Yet under the current circumstances, the most revealing limitation of the attempt to rhetorically make Americans out of Puerto Ricans is its failure to end the suffering on the ground—highlighting that Puerto Rico’s colonial subjection is thoroughly systemic. Usual responses to disasters in the United States, such as expanding the food stamp program for families in need, were not followed because unlike in the fifty states, there is a cap to the amount of funds the island can receive, even in times of emergency. For still disputed reasons, the mutual aid typically provided by states when catastrophe hits also did not kick in. States like New Jersey, Virginia, and Massachusetts were quick to send personnel, equipment, and other assistance to Texas and Florida after Hurricanes Harvey, Irma, and Maria but not to Puerto Rico. To further clarify the island’s low status, four weeks after the hurricane, no less than sixty-nine House Republicans voted against additional aid for Puerto Rico, and the approved package was ultimately offered in the form of loans, although state agencies were granted direct relief in the same bills.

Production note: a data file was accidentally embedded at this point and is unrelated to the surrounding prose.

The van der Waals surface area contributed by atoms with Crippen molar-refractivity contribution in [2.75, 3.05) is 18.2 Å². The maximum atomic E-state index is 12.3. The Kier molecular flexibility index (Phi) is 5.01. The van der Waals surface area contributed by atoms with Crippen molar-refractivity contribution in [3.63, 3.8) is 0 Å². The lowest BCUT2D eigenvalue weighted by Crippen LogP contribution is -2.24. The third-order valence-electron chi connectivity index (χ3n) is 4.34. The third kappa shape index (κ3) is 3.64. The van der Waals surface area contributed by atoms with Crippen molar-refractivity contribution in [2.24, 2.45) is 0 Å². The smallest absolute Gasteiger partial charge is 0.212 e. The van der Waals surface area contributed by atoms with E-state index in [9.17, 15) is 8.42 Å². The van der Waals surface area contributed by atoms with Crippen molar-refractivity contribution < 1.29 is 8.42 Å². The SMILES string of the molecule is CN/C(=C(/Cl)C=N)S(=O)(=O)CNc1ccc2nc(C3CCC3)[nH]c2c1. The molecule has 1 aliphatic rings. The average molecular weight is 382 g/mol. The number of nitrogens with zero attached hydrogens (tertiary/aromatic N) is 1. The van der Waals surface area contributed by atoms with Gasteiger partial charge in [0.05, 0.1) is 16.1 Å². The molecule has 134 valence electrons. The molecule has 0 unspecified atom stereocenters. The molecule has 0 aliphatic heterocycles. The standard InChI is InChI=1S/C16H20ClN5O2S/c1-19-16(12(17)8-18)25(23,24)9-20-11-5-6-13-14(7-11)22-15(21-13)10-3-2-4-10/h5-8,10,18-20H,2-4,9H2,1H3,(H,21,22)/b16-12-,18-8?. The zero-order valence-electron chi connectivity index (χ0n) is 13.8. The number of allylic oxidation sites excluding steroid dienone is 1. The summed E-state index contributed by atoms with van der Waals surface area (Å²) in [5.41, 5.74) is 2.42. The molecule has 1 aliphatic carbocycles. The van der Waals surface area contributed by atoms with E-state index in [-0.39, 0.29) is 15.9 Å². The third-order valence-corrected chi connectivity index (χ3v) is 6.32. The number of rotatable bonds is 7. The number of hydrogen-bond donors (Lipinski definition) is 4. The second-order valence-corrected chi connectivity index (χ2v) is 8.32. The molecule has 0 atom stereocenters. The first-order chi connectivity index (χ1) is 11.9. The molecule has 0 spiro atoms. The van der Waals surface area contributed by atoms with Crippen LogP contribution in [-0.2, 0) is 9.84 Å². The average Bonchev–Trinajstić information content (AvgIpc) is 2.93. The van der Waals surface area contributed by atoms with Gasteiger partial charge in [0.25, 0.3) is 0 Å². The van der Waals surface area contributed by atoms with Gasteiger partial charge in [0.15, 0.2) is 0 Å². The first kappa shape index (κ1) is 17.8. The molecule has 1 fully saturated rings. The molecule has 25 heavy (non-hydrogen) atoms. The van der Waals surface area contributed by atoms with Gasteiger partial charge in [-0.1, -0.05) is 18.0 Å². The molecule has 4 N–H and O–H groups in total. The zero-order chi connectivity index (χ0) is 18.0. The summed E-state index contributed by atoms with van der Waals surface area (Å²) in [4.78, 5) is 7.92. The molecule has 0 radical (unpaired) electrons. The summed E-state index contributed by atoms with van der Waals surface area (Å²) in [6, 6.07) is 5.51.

In other words, the appeal of “our fellow Americans,” particularly in the absence of political mobilization, is no match against a racist, colonial logic designed to keep resources away from “minorities” deemed to be undeserving. [. . .]
[. . .] Moreover, while press coverage to date has done much to shift some attitudes, the quantity and quality of journalistic interest itself often replicates existing power dynamics. While reporting about Puerto Rico spiked after Maria, compared to prior coverage on the debt crisis, it has been considerably less than that of hurricane damage in Texas and Florida. The equally devastated U.S. Virgin Islands—where three-quarters of the population is black—received nearly no coverage at all. Attention to Puerto Rico only picked up after Trump visited the island and has faded since. [. . .]
[Photo above: Flags in the wreckage of Hurricane Maria, San Juan, Puerto Rico, November 18 (Lorie Shaull / Flickr)]